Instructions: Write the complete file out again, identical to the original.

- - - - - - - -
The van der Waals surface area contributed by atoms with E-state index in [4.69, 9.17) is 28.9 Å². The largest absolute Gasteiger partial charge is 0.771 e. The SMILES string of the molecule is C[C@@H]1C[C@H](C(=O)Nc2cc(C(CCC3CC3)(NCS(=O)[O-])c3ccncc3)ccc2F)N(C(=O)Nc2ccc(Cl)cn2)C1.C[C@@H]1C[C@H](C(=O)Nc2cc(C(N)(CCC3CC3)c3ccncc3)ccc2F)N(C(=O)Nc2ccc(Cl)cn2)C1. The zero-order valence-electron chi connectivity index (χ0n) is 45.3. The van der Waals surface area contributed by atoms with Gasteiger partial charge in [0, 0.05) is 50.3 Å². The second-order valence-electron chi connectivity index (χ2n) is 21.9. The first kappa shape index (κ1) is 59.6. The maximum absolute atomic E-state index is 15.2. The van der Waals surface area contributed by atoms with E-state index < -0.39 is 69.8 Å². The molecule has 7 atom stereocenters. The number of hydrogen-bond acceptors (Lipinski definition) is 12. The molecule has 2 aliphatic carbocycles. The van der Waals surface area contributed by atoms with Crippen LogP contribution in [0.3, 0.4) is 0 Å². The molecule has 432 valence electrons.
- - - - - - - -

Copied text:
The van der Waals surface area contributed by atoms with E-state index in [4.69, 9.17) is 28.9 Å². The largest absolute Gasteiger partial charge is 0.771 e. The SMILES string of the molecule is C[C@@H]1C[C@H](C(=O)Nc2cc(C(CCC3CC3)(NCS(=O)[O-])c3ccncc3)ccc2F)N(C(=O)Nc2ccc(Cl)cn2)C1.C[C@@H]1C[C@H](C(=O)Nc2cc(C(N)(CCC3CC3)c3ccncc3)ccc2F)N(C(=O)Nc2ccc(Cl)cn2)C1. The zero-order valence-electron chi connectivity index (χ0n) is 45.3. The van der Waals surface area contributed by atoms with Gasteiger partial charge in [0, 0.05) is 50.3 Å². The second-order valence-electron chi connectivity index (χ2n) is 21.9. The first kappa shape index (κ1) is 59.6. The maximum absolute atomic E-state index is 15.2. The van der Waals surface area contributed by atoms with E-state index < -0.39 is 69.8 Å². The molecule has 7 atom stereocenters. The number of hydrogen-bond acceptors (Lipinski definition) is 12. The molecule has 2 aliphatic carbocycles. The van der Waals surface area contributed by atoms with Crippen LogP contribution in [0.3, 0.4) is 0 Å². The molecule has 432 valence electrons.